Calls for law re­form

Broome Advertiser - - Front Page - Peter de Krui­jff

End­ing jail time for un­paid fines, no driver’s li­cence sus­pen­sion for fine de­faults and re­peal­ing manda­tory sen­tenc­ing are some of the rec­om­men­da­tions from a re­port to ad­dress the over-rep­re­sen­ta­tion of in­dige­nous peo­ple in prison.

The sug­ges­tions from the Aus­tralian Law Re­form Com­mis­sion were the re­sult of a re­view look­ing at ways to re­duce the num­ber of Abo­rig­i­nal and Tor­res Strait Is­lan­ders in jail.

In 2016, in­dige­nous peo­ple made up 27 per cent of pris­on­ers de­spite only mak­ing up about 2 per cent of Aus­tralia’s pop­u­la­tion.

WA had the high­est rate of im­pris­on­ment of Abo­rig­i­nal peo­ple, at 3383 pris­on­ers per 100,000 per­sons.

The re­port was handed to the At­tor­ney-Gen­eral’s of­fice in late De­cem­ber but was not tabled in Par­lia­ment un­til last week.

It rec­om­mends the es­tab­lish­ment of an in­de­pen­dent jus­tice rein­vest­ment body sup­ported by State and Fed­eral gov­ern­ments.

One rec­om­men­da­tion was for the Com­mon­wealth to es­tab­lish a na­tional in­quiry into child pro­tec­tion laws and pro­cesses affecting Abo­rig­i­nal and Tor­res Strait Is­lan­ders.

Aus­tralian Hu­man Rights Com­mis­sion Abo­rig­i­nal and Tor­res Strait Is­lan­der so­cial jus­tice com­mis­sioner June Os­car said it was right be­hind the idea.

“This is un­ac­cept­able and is cer­tainly contributing to our chil­dren be­ing re­moved from their fam­i­lies and put into care in ev­er­in­creas­ing num­bers,” she said.

“We must embrace strate­gies aimed at early in­ter­ven­tion and fam­ily sup­ports within the child wel­fare and jus­tice spa­ces.”

WA La­bor Sen­a­tor Pat Dod­son, who was a com­mis­sioner dur­ing the Royal Com­mis­sion into Abo­rig­i­nal Deaths in Cus­tody, said the re­al­ity of in­car­cer­a­tion of first na­tions peo­ple in Aus­tralia was a cri­sis.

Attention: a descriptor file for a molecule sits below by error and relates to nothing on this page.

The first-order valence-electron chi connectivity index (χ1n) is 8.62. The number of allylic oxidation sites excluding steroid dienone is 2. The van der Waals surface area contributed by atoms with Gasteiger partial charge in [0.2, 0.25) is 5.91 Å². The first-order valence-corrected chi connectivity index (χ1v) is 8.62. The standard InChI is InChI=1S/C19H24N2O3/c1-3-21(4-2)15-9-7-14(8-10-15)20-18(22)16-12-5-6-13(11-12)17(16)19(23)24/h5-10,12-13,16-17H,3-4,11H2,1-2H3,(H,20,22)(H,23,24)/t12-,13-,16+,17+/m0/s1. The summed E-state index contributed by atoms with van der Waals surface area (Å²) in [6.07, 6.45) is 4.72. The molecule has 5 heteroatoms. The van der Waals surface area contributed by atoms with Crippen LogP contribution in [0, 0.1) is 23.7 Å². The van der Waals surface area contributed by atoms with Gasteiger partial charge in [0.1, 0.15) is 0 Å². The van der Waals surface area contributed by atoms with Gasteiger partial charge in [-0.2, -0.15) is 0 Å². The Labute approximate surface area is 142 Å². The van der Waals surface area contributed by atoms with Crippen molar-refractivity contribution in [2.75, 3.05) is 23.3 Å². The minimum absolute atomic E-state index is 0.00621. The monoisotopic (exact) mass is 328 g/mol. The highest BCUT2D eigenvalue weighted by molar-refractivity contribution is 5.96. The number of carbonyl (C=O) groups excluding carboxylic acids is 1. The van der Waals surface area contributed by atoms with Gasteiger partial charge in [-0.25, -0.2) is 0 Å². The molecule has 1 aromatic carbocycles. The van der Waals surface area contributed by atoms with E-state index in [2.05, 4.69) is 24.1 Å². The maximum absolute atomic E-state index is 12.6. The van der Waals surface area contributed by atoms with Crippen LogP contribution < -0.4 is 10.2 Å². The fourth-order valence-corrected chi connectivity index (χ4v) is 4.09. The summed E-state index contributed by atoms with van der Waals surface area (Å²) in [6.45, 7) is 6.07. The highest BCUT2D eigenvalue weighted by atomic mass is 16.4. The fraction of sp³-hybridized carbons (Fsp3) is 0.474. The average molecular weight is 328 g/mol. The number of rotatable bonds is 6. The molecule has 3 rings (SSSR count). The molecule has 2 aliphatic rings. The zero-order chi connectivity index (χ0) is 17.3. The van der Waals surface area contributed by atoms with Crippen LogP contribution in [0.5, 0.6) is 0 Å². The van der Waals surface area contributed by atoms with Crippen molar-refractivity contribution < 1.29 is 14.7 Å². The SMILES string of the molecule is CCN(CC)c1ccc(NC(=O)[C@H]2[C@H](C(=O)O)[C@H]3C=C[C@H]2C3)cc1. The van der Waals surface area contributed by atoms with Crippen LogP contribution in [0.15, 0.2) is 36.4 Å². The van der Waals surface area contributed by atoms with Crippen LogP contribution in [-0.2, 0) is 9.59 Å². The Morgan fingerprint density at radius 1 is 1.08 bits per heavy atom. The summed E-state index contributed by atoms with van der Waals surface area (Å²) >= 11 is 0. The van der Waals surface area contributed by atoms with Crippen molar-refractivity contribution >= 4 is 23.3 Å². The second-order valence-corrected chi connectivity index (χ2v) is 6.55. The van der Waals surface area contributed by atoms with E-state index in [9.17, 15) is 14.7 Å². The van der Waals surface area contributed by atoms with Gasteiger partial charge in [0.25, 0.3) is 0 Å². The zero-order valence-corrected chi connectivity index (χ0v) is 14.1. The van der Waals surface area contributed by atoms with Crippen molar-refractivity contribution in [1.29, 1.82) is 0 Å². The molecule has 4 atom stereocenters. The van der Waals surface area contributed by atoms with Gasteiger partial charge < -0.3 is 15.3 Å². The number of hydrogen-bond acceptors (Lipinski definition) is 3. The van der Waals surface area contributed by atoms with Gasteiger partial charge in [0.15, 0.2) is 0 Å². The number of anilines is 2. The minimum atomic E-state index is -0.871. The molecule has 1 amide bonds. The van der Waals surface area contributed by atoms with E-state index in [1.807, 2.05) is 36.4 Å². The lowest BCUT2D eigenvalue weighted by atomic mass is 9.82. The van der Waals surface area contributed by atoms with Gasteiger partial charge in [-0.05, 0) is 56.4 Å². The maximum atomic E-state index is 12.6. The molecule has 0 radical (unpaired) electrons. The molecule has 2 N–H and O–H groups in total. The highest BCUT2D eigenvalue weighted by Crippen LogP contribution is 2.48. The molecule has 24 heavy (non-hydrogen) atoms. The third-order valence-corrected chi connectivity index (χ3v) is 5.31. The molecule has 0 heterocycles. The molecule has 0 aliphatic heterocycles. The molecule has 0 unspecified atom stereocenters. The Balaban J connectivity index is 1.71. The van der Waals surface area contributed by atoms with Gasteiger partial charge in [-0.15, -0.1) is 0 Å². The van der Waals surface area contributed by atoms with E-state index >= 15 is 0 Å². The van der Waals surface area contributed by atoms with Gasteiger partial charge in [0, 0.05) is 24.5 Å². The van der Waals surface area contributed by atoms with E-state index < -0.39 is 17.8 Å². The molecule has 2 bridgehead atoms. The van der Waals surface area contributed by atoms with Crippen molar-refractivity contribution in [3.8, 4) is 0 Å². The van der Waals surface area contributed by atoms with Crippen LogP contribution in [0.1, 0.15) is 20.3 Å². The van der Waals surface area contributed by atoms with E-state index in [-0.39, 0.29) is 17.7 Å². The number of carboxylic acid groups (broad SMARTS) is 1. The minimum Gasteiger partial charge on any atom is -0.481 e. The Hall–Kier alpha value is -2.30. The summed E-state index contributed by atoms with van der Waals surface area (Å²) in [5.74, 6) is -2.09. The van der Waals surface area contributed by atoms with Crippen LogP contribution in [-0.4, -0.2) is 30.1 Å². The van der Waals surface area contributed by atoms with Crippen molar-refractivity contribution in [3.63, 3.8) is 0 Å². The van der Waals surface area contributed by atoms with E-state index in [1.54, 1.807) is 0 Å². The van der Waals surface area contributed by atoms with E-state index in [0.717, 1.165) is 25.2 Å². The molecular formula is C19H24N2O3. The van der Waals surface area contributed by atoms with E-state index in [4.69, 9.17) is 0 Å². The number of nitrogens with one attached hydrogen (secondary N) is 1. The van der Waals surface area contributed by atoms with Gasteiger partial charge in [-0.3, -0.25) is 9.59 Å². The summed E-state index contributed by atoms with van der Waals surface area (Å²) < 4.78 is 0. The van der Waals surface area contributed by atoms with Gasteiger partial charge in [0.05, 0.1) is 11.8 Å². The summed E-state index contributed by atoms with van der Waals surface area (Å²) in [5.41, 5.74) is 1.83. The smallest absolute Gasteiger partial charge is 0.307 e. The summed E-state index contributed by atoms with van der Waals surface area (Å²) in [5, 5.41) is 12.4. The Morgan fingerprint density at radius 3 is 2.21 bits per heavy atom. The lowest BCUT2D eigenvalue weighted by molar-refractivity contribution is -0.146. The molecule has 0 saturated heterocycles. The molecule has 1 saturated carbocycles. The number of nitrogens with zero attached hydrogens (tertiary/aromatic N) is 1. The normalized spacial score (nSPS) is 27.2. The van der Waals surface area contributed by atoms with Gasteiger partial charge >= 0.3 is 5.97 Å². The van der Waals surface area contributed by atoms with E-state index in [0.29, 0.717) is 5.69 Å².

“Na­tional jus­tice tar­gets should in­clude spe­cific tar­gets to re­duce cur­rent in­car­cer­a­tion sta­tis­tics, which will al­low a fo­cus on jus­tice rein­vest­ment, com­mu­nity safety and pre­vent­ing crime,” he said.

“In or­der to en­sure change, jus­tice tar­gets must be im­ple­mented. “This re­port can­not be ig­nored and rec­om­men­da­tions must play a key role in over­due re­forms.”

Min­is­ter for So­cial Ser­vices Dan Te­han said the Fed­eral Gov­ern­ment wel­comed the re­port but would not yet com­ment on its find­ings.

The re­port said the case of young Pil­bara woman Ms Dhu, who died in a Hed­land lock-up four years ago while pay­ing off fines, il­lus­trated “es­ca­lat­ing im­pacts that mi­nor of­fend­ing can re­sult in when com­bined with racial stereo­types, as­sump­tions and dis­crim­i­na­tion by po­lice”.

Fine de­fault should not re­sult im­pris­on­ment and the State and Ter­ri­tory gov­ern­ments should abol­ish pro­vi­sions for im­pris­on­ment if there were un­paid fines, the re­port says.

WA At­tor­ney-Gen­eral John Quigley was not yet able to com­ment about the re­port and wasn’t able to give an up­date on WA’s re­form of fine leg­is­la­tion by time of print.

But he did say the WA Gov­ern­ment was com­mit­ted to the in­tro­duc­tion of a cus­tody no­ti­fi­ca­tion ser­vice, a key rec­om­men­da­tion re­sult­ing from Ms Dhu’s death.

“A Cus­tody No­ti­fi­ca­tion Ser­vice will be in op­er­a­tion in WA be­fore the end of 2018,” Mr Quigley said.

“I have no doubt that this im­por­tant ser­vice will save lives.”

Pic­ture: Danella Be­vis

So­cial jus­tice com­mis­sioner June Os­car.

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